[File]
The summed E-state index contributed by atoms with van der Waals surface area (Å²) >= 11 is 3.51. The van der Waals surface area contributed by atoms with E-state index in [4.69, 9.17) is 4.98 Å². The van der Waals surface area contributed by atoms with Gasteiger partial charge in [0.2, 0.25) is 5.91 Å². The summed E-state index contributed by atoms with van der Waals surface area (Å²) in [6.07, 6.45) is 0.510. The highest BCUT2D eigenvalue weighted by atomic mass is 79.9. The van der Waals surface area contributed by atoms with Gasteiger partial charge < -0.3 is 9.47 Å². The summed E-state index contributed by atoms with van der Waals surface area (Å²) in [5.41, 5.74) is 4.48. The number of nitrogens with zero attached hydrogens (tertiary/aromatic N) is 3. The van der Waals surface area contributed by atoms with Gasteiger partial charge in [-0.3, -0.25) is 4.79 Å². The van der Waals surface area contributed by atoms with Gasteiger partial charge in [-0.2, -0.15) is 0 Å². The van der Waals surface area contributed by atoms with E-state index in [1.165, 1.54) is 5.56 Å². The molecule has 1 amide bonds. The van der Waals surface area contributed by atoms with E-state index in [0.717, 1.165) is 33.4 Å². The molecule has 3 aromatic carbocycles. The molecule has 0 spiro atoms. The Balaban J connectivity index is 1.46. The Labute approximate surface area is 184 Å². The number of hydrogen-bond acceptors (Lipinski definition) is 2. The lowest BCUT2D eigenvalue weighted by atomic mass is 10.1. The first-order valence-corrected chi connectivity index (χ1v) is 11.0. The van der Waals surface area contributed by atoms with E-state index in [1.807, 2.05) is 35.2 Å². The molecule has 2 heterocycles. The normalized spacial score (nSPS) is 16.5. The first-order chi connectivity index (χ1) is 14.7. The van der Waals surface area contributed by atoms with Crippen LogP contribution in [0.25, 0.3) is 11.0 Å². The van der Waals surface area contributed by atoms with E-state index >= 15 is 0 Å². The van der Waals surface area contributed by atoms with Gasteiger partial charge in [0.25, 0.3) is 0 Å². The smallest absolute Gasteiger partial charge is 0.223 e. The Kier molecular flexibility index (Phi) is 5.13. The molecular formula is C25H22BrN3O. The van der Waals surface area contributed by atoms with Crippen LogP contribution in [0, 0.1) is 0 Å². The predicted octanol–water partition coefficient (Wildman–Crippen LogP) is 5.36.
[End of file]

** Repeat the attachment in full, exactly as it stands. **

The summed E-state index contributed by atoms with van der Waals surface area (Å²) >= 11 is 3.51. The van der Waals surface area contributed by atoms with E-state index in [4.69, 9.17) is 4.98 Å². The van der Waals surface area contributed by atoms with Gasteiger partial charge in [0.2, 0.25) is 5.91 Å². The summed E-state index contributed by atoms with van der Waals surface area (Å²) in [6.07, 6.45) is 0.510. The highest BCUT2D eigenvalue weighted by atomic mass is 79.9. The van der Waals surface area contributed by atoms with Gasteiger partial charge < -0.3 is 9.47 Å². The summed E-state index contributed by atoms with van der Waals surface area (Å²) in [5.41, 5.74) is 4.48. The number of nitrogens with zero attached hydrogens (tertiary/aromatic N) is 3. The van der Waals surface area contributed by atoms with Gasteiger partial charge in [-0.3, -0.25) is 4.79 Å². The van der Waals surface area contributed by atoms with Gasteiger partial charge in [-0.2, -0.15) is 0 Å². The van der Waals surface area contributed by atoms with E-state index in [1.165, 1.54) is 5.56 Å². The molecule has 1 amide bonds. The van der Waals surface area contributed by atoms with E-state index in [0.717, 1.165) is 33.4 Å². The molecule has 3 aromatic carbocycles. The molecule has 0 spiro atoms. The Balaban J connectivity index is 1.46. The Labute approximate surface area is 184 Å². The number of hydrogen-bond acceptors (Lipinski definition) is 2. The lowest BCUT2D eigenvalue weighted by atomic mass is 10.1. The first-order valence-corrected chi connectivity index (χ1v) is 11.0. The van der Waals surface area contributed by atoms with E-state index in [1.807, 2.05) is 35.2 Å². The molecule has 2 heterocycles. The normalized spacial score (nSPS) is 16.5. The first-order chi connectivity index (χ1) is 14.7. The van der Waals surface area contributed by atoms with Crippen LogP contribution in [0.25, 0.3) is 11.0 Å². The van der Waals surface area contributed by atoms with E-state index >= 15 is 0 Å². The van der Waals surface area contributed by atoms with Gasteiger partial charge in [0.25, 0.3) is 0 Å². The smallest absolute Gasteiger partial charge is 0.223 e. The Kier molecular flexibility index (Phi) is 5.13. The molecular formula is C25H22BrN3O. The van der Waals surface area contributed by atoms with Crippen LogP contribution in [0, 0.1) is 0 Å². The predicted octanol–water partition coefficient (Wildman–Crippen LogP) is 5.36.